Steve Perry Drops Song Trademarks Lawsuit Against Former Journey Bandmates Schon and Cain
The current dispute(s) between Journey guitarist Neal Schon and keyboardist Jonathan Cain may be getting a lot of attention lately, but Steve Perry’s recent case against them (regarding song trademarks) never went away. Fortunately, though, it looks like it just did, as Perry has reportedly dropped his lawsuit.
As reported by Loudwire back in September 2022, Perry “filed a petition to cancel the trademark registrations filed by [Schon and Cain] back in 2020.” His assertion – Ultimate Classic Rock noted – was that the pair filed to register 20 Journey songs “through [their company] Freedom JN LLC for use on hats, T-shirts, athletic jackets and other paraphernalia” without Perry’s consent. Among the targeted tracks were radio hits such as “Separate Ways (Worlds Apart),” “Anyway You Want It” and “Open Arms.”
He also insisted that the registrations – which were issued by the U.S. Patent and Trademark Office between February 2022 and May 2022 – “violate an earlier agreement that stipulates decisions like these must be made with ‘prior, written unanimous consent of all partners in each instance.”
Shortly thereafter, Schon publicly called Perry’s claim “a bunch of total crap” before offering his own in-depth breakdown of the situation via Facebook.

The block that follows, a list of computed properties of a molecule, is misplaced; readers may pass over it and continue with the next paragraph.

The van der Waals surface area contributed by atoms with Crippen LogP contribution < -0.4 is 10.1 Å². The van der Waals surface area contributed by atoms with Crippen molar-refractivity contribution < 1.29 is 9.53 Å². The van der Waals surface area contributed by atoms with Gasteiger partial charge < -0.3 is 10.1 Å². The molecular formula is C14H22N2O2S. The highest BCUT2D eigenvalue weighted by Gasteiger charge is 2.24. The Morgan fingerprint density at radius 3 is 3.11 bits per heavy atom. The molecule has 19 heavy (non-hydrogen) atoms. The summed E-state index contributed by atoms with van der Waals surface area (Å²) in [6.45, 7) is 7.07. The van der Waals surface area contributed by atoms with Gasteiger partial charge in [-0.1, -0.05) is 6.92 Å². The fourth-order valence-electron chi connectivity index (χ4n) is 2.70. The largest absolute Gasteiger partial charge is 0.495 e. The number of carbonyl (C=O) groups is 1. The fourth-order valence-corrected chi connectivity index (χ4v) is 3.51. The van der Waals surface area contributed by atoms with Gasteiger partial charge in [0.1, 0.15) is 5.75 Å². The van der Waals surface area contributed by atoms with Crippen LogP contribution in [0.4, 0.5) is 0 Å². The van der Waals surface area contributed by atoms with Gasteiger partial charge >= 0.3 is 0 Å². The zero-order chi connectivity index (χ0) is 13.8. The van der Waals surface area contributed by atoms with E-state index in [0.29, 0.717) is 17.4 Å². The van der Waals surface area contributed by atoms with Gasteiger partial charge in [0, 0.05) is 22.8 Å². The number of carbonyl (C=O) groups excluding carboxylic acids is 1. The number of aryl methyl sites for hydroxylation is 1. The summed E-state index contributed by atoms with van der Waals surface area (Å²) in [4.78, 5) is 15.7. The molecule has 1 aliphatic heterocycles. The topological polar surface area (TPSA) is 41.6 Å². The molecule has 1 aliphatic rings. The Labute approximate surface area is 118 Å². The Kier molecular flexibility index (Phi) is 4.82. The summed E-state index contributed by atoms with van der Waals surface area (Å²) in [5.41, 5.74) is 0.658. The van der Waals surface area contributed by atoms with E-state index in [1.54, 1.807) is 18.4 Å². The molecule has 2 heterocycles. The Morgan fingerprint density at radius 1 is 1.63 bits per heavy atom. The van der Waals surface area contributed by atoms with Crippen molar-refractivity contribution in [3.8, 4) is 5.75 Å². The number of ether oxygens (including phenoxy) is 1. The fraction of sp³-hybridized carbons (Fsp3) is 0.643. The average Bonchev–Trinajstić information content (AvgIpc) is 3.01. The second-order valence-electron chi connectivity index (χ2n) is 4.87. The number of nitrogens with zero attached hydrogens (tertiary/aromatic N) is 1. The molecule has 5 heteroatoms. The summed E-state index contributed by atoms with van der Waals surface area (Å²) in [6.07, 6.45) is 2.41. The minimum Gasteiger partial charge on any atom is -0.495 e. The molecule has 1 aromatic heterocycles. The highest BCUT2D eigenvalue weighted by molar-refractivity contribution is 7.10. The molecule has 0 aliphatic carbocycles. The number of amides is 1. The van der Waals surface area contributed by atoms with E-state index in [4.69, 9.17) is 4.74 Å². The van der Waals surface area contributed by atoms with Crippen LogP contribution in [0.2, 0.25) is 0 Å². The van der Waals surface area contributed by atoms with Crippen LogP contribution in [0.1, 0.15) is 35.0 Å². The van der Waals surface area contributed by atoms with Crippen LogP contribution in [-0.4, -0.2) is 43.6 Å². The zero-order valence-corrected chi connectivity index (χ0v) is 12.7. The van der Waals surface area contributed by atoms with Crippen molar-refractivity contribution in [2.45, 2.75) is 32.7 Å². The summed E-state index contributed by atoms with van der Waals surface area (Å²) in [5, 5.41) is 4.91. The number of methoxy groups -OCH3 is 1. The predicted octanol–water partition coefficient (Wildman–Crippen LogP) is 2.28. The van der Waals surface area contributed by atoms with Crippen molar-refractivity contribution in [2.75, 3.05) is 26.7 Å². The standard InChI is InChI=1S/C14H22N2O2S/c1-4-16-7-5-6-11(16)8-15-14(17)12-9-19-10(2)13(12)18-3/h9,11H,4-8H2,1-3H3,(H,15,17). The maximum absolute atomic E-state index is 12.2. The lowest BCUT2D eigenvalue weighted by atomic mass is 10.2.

Yesterday morning (Jan. 7), however, Schon posted an update to Twitter. In it, he shared an image of Perry’s Jan. 4 withdrawal for cancellation, commenting: “So much for JC trying to throw me under the bus as he claimed I was blatantly trying to rip off SP while collecting the checks for the very diligent work my wife and I did to protect our Merch. Time for coffee.”
About an hour later, he tweeted the letter again, writing: “No more lawsuit with Steve. Time to talk.”
Also, the notice itself reads:
By the Trademark Trial and Appeal Board: Petitioner, without the written consent of Respondent, filed a withdrawal of the petition for cancellation on January 4, 2023. Trademark Rule 2.114(s) provides that after an answer is filed, the petition for cancellation may not be withdrawn without prejudice except with the written consent of Respondent. In view thereof, and because the withdrawal was filed after answer, the petition for cancellation is denied with prejudice.
As Ultimate Classic Rock clarified, the phrase “with prejudice” implies that “Perry can never relaunch the petition.”
Expectedly, Schon’s tweets received mixed reactions from his followers. For instance, someone replied, “I’m so happy for you and him and Journey. Stay strong, on the next couple. Keep fighting the good fight.” On the contrary, someone else wrote, “It will never be Journey without [Steve Perry]. The other guys airing their legal spats on social media has ruined it all anyway.”
Regardless of how people feel regarding other aspects of Journey these days, there’s no denying that this is a positive development.
Of course, the band will be embarking on their 50th anniversary tour later this month (with co-founding member Gregg Rolie returning for the first time since 1980). The full list of their “Freedom Tour” dates (featuring support from Toto) can be found here. You can also purchase tickets here.